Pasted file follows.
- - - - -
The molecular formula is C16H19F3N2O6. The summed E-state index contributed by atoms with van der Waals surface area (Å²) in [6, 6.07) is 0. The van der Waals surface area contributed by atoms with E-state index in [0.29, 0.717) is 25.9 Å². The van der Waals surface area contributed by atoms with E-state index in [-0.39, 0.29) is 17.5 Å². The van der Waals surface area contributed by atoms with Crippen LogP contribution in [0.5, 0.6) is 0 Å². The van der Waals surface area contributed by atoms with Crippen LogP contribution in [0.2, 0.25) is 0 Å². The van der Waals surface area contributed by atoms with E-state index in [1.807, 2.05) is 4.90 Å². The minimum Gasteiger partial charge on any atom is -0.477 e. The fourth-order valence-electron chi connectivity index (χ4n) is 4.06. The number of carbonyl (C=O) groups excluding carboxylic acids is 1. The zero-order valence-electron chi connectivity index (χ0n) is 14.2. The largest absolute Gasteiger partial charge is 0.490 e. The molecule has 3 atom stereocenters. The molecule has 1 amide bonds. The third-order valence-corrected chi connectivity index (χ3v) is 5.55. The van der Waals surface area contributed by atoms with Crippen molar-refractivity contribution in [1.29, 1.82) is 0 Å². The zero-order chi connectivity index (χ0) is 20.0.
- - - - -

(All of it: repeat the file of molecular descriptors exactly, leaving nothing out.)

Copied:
The molecular formula is C16H19F3N2O6. The summed E-state index contributed by atoms with van der Waals surface area (Å²) in [6, 6.07) is 0. The van der Waals surface area contributed by atoms with E-state index in [0.29, 0.717) is 25.9 Å². The van der Waals surface area contributed by atoms with E-state index in [-0.39, 0.29) is 17.5 Å². The van der Waals surface area contributed by atoms with Crippen LogP contribution in [0.5, 0.6) is 0 Å². The van der Waals surface area contributed by atoms with Crippen LogP contribution in [0.2, 0.25) is 0 Å². The van der Waals surface area contributed by atoms with E-state index in [1.807, 2.05) is 4.90 Å². The minimum Gasteiger partial charge on any atom is -0.477 e. The fourth-order valence-electron chi connectivity index (χ4n) is 4.06. The number of carbonyl (C=O) groups excluding carboxylic acids is 1. The zero-order valence-electron chi connectivity index (χ0n) is 14.2. The largest absolute Gasteiger partial charge is 0.490 e. The molecule has 3 atom stereocenters. The molecule has 1 amide bonds. The third-order valence-corrected chi connectivity index (χ3v) is 5.55. The van der Waals surface area contributed by atoms with Crippen molar-refractivity contribution in [1.29, 1.82) is 0 Å². The zero-order chi connectivity index (χ0) is 20.0.